Working for Washington Gas is close to being a rite of passage for Karen Tracy’s family, longtime residents of Washington, D.C. Two of Tracy’s uncles worked for Washington Gas in the early 1940s and recommended her father, Ken, apply here. Karen’s ex-husband, Gregory Boone, and much later, her daughter, Brittany Boone, joined the company, also.
“I was so proud of my daughter when she got a job here,” said Karen. “She has a college degree from Morgan State University and needed something with good pay and benefits. My father was very proud that both of us worked here. He came over to our Springfield office one day to go to the credit union and ran into me and Brittany walking from opposite directions. He just hugged us both.”
Ken Tracy’s name is legendary within Washington Gas. He started with the company in 1946 as a laborer in the Transportation and Distribution department. During his remarkable 40-year career with Washington Gas, he became the company’s first Black compressor operator, one of its first Black inspectors, the first Black foreman, the company’s first Black union officer, a lobbyist and, in 1986, became Washington Gas’ first Black vice president. He directed the company’s Community A airs department until his retirement in 1987. A company article said Ken’s promotion to foreman in 1961 “caused quite a ruckus.” He was quoted as saying, “I was moving up right along with my white peers. is is an equal opportunity company if ever there was one.” He credited strong mentors, too, who advocated for more diversity among the management ranks at Washington Gas.
“Nobody gets anywhere by himself,” said Ken. “You’ve got to have God and you’ve got to have friends. I have both.”
After Martin Luther King Jr.’s assassination in 1968 and widespread rioting in Washington, D.C., Washington Gas worked to build stronger relationships with the African American community. The company selected Ken to represent Washington Gas and he participated in the transition toward home rule for the District of Columbia. He established strong ties and remained close friends with many local leaders, including then Mayor Walter Washington. Ken died in June 2012 at age 84.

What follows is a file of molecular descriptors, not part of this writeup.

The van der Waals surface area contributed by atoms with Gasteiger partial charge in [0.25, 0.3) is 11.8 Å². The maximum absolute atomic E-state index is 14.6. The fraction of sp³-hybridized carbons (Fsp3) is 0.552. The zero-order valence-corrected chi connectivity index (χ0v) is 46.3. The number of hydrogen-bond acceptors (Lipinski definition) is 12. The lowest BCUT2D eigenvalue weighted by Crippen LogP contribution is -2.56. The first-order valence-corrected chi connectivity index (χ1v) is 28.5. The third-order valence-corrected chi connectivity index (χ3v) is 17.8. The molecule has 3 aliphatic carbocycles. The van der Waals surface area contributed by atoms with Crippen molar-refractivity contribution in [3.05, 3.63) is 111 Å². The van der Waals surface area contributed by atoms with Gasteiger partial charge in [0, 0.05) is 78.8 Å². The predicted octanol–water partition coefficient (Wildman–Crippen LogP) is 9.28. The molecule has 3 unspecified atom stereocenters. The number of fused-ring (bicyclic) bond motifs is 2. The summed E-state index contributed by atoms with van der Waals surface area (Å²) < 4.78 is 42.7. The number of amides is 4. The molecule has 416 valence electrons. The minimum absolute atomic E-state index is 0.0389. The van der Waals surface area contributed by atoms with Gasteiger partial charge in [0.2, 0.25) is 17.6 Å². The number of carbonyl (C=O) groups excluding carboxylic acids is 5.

Born and raised in Washington, D.C., Karen Tracy graduated from Ballou Senior High School. After working for the federal government, she followed her father’s advice and joined Washington Gas in May 1988.
“Washington Gas was paying more and had better benefits,” she said. “My husband worked for a federal agency, also, and had already moved to Washington Gas. I should have beaten him here but didn’t. I knew Washington Gas was a good company because of how my dad started at the bottom digging ditches and worked his way up the ranks.”
Karen’s first job with the company was as a receptionist in the Marketing department at Washington Gas’ Spring eld, Va., Operations Center. Next, she moved to our Southeast Field Operations Station in Forestville, Md., where for two years she worked on a project changing out old steel pipelines to more efficient plastic pipelines. She then worked in sales at Washington Gas’ East Station next to Maritime Plaza, all the while following her dad’s sage advice to work hard and continuously improve herself so that she would be ready when opportunities presented themselves. In 2004, she earned an associate’s degree from Prince Georges Community College. She earned a bachelor’s degree in Business Management in 2006 and, in June 2015, she obtained a masters’s Degree, in Project Management from Strayer University. Today, she is back at Washington Gas’ Spring eld Center supervising the Inside Sales representatives who process gas service requests through our 703-941-HEAT line and our company’s website, washingtongas.com, for single-family homeowners and small projects in Delaware, Maryland and Virginia.
“I am constantly trying to make myself more marketable within the company and I’m also an advocate for education,” she said. “I strongly believe that when you have knowledge, no one can take that away from you. I am also hoping that younger family members who saw me go back to school will get inspired to do so as well. As extra incentive, I told them about an elderly person in my MBA class.”
Karen said WGL’s tuition reimbursement program helped tremendously with college costs.]
“Washington Gas reimburses up to 75 percent of what we pay in tuition, providing we maintained at least a C average,” she said. “I encourage everyone who hasn’t done so, to continue their education and take advantage of this benefit if your company offers it.”